Point 3 – Championships:
My point once again rested on the comparison since again it is a team sport and as Dirk, LeBron, Nash, Ewing, Malone, etc can tell you, it takes more than one player to win a championship. Even if you consider Tiger’s Points Championships (7/13) this is yet another astounding number, and if you read carefully not once do I say that Tiger has somehow accomplished less. But with the points championships being the most wins equaling the most points and thus a championship then last year the Spurs weren’t the NBA Champs the Mavs were with 67 wins compared to the Spurs 58. If you want to use that as a comparison, we need to re-write a lot of the records in the record books. The fact of the matter is you can’t compare individual championships to Team Championships. Once again if you read it all I did is break it down to the only possible comparison, number of championships out of number possible. And as for 4Real’s note of “Did I mention its only possible for one person to win a major or championship and not 15 like in the NBA” That’s exactly what my point was, comparing team to individual is not possible.

Point 4 – MVP Amended:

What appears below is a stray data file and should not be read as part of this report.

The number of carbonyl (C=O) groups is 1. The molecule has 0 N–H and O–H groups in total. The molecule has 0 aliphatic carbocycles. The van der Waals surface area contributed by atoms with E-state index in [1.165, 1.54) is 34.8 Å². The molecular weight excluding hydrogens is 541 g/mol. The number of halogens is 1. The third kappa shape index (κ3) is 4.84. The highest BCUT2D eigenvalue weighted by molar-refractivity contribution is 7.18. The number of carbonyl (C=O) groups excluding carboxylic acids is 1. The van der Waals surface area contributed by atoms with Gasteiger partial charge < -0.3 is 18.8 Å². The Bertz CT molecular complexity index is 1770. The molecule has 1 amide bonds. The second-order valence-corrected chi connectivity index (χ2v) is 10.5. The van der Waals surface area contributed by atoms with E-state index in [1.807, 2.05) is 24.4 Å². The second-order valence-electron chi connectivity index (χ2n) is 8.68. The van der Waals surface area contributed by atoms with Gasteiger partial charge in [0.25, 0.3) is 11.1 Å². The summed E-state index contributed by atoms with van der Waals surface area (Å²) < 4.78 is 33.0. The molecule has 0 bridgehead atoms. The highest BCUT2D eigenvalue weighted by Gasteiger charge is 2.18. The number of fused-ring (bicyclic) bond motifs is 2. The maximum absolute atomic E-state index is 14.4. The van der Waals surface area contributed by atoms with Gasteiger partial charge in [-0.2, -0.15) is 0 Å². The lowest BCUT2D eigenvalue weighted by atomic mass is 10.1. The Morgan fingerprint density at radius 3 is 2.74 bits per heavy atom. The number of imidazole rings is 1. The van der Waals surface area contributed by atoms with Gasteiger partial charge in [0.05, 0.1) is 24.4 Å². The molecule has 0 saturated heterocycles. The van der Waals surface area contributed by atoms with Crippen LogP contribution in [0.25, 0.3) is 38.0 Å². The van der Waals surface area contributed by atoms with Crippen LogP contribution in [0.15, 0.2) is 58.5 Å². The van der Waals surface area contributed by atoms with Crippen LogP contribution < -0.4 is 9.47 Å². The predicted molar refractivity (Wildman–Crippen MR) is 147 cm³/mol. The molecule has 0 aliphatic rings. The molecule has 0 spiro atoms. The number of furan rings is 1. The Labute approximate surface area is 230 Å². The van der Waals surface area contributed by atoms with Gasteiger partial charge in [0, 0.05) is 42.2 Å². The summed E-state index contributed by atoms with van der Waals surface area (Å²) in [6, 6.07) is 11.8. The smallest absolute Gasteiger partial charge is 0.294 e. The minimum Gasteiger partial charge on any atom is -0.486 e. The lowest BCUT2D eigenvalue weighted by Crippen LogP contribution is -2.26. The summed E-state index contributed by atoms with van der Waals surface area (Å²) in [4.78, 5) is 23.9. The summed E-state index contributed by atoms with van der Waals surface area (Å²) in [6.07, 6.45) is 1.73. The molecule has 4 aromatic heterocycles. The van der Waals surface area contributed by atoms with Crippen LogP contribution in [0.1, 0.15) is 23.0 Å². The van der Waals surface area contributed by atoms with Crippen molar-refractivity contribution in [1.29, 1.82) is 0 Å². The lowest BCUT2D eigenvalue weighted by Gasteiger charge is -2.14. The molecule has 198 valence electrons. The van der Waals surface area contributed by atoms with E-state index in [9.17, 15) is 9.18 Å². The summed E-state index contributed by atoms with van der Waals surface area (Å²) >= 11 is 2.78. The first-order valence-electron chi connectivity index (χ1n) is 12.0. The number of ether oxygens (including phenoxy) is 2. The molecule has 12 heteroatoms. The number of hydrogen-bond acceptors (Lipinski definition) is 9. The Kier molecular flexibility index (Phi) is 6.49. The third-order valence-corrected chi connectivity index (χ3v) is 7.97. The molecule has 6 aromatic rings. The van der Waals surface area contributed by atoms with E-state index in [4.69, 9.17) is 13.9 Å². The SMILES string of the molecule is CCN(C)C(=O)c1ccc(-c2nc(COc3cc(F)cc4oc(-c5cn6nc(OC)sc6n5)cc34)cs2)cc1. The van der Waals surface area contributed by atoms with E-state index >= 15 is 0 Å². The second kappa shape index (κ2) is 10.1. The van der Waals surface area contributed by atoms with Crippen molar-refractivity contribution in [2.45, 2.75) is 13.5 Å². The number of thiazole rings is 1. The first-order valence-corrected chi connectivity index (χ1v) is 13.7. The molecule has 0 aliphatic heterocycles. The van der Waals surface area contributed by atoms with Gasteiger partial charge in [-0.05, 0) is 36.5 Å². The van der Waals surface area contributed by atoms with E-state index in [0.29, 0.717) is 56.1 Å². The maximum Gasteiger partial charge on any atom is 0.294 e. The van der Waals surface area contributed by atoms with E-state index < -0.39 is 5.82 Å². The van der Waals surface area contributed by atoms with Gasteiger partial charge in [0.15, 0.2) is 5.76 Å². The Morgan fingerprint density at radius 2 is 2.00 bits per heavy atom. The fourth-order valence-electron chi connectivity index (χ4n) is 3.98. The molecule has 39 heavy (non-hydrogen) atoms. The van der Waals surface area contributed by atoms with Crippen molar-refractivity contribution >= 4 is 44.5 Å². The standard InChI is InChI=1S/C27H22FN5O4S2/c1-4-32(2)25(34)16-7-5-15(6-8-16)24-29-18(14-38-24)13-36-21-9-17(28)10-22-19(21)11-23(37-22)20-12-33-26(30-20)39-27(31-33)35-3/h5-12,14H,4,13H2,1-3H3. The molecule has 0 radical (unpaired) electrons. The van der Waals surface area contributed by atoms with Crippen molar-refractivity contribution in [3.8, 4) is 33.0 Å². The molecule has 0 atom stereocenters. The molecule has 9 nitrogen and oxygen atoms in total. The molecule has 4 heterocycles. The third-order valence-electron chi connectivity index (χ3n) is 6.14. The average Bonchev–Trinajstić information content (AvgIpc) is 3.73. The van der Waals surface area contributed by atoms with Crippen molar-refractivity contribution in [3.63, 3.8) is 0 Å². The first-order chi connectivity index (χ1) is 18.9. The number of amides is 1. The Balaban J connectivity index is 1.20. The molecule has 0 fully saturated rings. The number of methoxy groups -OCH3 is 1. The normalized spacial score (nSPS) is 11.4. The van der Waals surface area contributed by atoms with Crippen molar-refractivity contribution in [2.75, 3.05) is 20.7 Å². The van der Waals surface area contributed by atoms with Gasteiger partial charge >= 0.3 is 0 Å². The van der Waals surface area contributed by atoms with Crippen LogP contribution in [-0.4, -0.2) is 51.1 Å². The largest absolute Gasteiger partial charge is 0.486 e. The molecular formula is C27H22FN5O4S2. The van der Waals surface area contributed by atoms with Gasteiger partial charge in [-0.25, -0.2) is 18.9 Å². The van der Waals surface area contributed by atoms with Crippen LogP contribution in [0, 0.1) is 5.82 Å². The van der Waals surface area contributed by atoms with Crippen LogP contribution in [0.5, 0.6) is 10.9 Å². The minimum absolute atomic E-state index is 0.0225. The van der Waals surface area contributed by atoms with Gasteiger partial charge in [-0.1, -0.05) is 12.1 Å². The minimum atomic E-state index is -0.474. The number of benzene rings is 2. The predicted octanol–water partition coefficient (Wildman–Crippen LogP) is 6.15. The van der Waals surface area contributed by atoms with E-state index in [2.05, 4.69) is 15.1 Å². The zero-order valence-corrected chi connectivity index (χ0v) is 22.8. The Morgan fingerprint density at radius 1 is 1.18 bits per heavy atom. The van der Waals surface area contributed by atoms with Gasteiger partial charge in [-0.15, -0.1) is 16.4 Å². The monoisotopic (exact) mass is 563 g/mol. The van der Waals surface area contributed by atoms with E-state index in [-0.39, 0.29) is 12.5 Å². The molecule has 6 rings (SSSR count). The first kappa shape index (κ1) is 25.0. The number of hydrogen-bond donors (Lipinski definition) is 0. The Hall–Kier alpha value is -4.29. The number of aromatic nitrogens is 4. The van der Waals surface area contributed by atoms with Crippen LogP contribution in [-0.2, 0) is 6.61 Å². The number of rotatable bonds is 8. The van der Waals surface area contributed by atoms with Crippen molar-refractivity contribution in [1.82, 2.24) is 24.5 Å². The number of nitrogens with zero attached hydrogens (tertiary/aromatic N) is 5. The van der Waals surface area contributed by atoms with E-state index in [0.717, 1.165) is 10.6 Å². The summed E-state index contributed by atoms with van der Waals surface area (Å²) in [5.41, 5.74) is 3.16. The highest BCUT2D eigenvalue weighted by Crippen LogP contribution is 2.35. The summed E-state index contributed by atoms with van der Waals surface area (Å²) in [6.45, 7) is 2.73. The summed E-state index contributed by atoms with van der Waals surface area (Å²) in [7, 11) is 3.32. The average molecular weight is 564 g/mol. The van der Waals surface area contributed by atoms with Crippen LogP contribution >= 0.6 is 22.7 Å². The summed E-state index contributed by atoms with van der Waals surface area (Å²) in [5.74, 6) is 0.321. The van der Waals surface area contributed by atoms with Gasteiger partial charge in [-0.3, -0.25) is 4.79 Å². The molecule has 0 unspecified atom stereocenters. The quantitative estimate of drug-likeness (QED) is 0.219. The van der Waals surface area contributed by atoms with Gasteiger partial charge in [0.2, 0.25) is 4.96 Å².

4Real amended this category to include all accomplishments rather than MVP to close to gap of comparison. The problem with that is it doesn’t solve any of the problems above it just compiles them nicely into one line of summation. As for his breakdown of Money, Points, and World Golf Rankings, all three are almost identical. The more tournaments you win the more points you get the higher you’re ranked and the more money you bring home. And if you want to say that plus a major it just goes back to the point that you get 4 chances at a major a year. As to 4Real’s point that 15 people on a team win a championship, that's true but it’s still only one champion. Golf could have 4 or even 5 champions. One each of the majors plus one for ranking or whathaveyou. Not to take anything from Tiger, my point was simply that “in an individual sport it’s easier to get the award because it's singly on you.” If you win 4 or 5 Tournaments and a Major you’ll probably win player of the year, and congrats. In basketball you could be the league leader in scoring and top 5 in other categories but if your team is 38-44 the chances of you pulling down that MVP award are slim. 1986-87 season. Chicago Bulls go 40-42. Get swept in the 1st round of the playoffs. Michael Jordan was #1 in the NBA in Pts., PPG, FG, FT, and Player Efficiency Rating, among other categories and #2 in Steals and STL/G. Once again, I am not saying that Jordan was better in this category, just that it’s a false comparison because if Tiger was #1 in almost every conceivable category he would be the MVP because there are no team Wins and Losses for comparison sake. Once again, I’ll repeat it was not a pro Jordan statement rather a fact that the comparison is weak. If with 4Real’s amended additions.